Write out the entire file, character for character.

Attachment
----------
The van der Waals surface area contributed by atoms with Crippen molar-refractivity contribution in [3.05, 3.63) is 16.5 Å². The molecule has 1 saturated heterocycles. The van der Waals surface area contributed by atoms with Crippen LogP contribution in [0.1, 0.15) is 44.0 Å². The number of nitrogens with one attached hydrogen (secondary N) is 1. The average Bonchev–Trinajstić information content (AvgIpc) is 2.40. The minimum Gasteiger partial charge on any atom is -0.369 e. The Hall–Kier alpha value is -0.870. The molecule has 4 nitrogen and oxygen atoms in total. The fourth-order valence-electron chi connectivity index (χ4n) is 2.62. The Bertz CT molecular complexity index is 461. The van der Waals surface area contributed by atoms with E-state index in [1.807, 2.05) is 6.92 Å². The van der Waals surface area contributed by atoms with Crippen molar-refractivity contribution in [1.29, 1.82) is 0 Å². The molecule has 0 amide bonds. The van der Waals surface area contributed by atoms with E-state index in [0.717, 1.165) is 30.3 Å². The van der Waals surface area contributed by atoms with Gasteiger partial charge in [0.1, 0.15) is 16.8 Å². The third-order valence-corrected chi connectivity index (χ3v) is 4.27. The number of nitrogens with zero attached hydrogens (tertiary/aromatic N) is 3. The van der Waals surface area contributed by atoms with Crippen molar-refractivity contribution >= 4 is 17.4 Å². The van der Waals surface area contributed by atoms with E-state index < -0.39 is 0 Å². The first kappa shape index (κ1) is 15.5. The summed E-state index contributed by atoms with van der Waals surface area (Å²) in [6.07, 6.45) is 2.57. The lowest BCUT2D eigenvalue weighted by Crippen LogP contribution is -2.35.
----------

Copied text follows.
The van der Waals surface area contributed by atoms with Crippen molar-refractivity contribution in [3.05, 3.63) is 16.5 Å². The molecule has 1 saturated heterocycles. The van der Waals surface area contributed by atoms with Crippen LogP contribution in [0.1, 0.15) is 44.0 Å². The number of nitrogens with one attached hydrogen (secondary N) is 1. The average Bonchev–Trinajstić information content (AvgIpc) is 2.40. The minimum Gasteiger partial charge on any atom is -0.369 e. The Hall–Kier alpha value is -0.870. The molecule has 4 nitrogen and oxygen atoms in total. The fourth-order valence-electron chi connectivity index (χ4n) is 2.62. The Bertz CT molecular complexity index is 461. The van der Waals surface area contributed by atoms with E-state index in [1.807, 2.05) is 6.92 Å². The van der Waals surface area contributed by atoms with Crippen molar-refractivity contribution in [1.29, 1.82) is 0 Å². The molecule has 0 amide bonds. The van der Waals surface area contributed by atoms with E-state index in [0.717, 1.165) is 30.3 Å². The van der Waals surface area contributed by atoms with Gasteiger partial charge in [0.1, 0.15) is 16.8 Å². The third-order valence-corrected chi connectivity index (χ3v) is 4.27. The number of nitrogens with zero attached hydrogens (tertiary/aromatic N) is 3. The van der Waals surface area contributed by atoms with Crippen molar-refractivity contribution >= 4 is 17.4 Å². The van der Waals surface area contributed by atoms with E-state index < -0.39 is 0 Å². The first kappa shape index (κ1) is 15.5. The summed E-state index contributed by atoms with van der Waals surface area (Å²) in [6.07, 6.45) is 2.57. The lowest BCUT2D eigenvalue weighted by Crippen LogP contribution is -2.35.